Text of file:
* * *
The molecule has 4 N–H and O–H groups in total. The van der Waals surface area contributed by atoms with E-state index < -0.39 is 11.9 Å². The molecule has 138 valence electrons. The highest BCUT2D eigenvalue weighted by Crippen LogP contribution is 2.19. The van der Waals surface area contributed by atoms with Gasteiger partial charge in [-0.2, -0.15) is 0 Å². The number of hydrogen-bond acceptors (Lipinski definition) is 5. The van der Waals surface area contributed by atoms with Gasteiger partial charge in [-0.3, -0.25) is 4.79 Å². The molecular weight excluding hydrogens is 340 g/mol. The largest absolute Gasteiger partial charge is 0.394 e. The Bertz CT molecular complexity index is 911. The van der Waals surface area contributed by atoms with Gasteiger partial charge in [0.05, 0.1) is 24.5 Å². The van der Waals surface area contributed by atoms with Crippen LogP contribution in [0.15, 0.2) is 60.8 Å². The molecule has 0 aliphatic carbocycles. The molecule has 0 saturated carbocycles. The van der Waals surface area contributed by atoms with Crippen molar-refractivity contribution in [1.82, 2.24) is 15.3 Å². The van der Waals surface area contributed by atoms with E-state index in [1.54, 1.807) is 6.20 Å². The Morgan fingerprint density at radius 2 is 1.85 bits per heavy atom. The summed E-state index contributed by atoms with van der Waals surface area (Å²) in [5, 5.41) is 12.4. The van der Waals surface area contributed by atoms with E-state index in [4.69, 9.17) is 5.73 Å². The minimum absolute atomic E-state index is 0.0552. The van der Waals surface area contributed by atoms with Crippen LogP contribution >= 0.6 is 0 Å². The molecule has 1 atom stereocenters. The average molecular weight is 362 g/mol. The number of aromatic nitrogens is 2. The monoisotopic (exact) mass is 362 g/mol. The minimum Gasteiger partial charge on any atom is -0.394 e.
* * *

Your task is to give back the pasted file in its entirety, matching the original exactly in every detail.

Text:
The molecule has 4 N–H and O–H groups in total. The van der Waals surface area contributed by atoms with E-state index < -0.39 is 11.9 Å². The molecule has 138 valence electrons. The highest BCUT2D eigenvalue weighted by Crippen LogP contribution is 2.19. The van der Waals surface area contributed by atoms with Gasteiger partial charge in [-0.2, -0.15) is 0 Å². The number of hydrogen-bond acceptors (Lipinski definition) is 5. The van der Waals surface area contributed by atoms with Gasteiger partial charge in [-0.3, -0.25) is 4.79 Å². The molecular weight excluding hydrogens is 340 g/mol. The largest absolute Gasteiger partial charge is 0.394 e. The Bertz CT molecular complexity index is 911. The van der Waals surface area contributed by atoms with Gasteiger partial charge in [0.05, 0.1) is 24.5 Å². The van der Waals surface area contributed by atoms with Crippen LogP contribution in [0.15, 0.2) is 60.8 Å². The molecule has 0 aliphatic carbocycles. The molecule has 0 saturated carbocycles. The van der Waals surface area contributed by atoms with Crippen molar-refractivity contribution in [1.82, 2.24) is 15.3 Å². The van der Waals surface area contributed by atoms with E-state index in [1.54, 1.807) is 6.20 Å². The Morgan fingerprint density at radius 2 is 1.85 bits per heavy atom. The summed E-state index contributed by atoms with van der Waals surface area (Å²) in [5, 5.41) is 12.4. The van der Waals surface area contributed by atoms with E-state index in [4.69, 9.17) is 5.73 Å². The minimum absolute atomic E-state index is 0.0552. The van der Waals surface area contributed by atoms with Crippen LogP contribution >= 0.6 is 0 Å². The molecule has 1 atom stereocenters. The average molecular weight is 362 g/mol. The number of aromatic nitrogens is 2. The monoisotopic (exact) mass is 362 g/mol. The minimum Gasteiger partial charge on any atom is -0.394 e.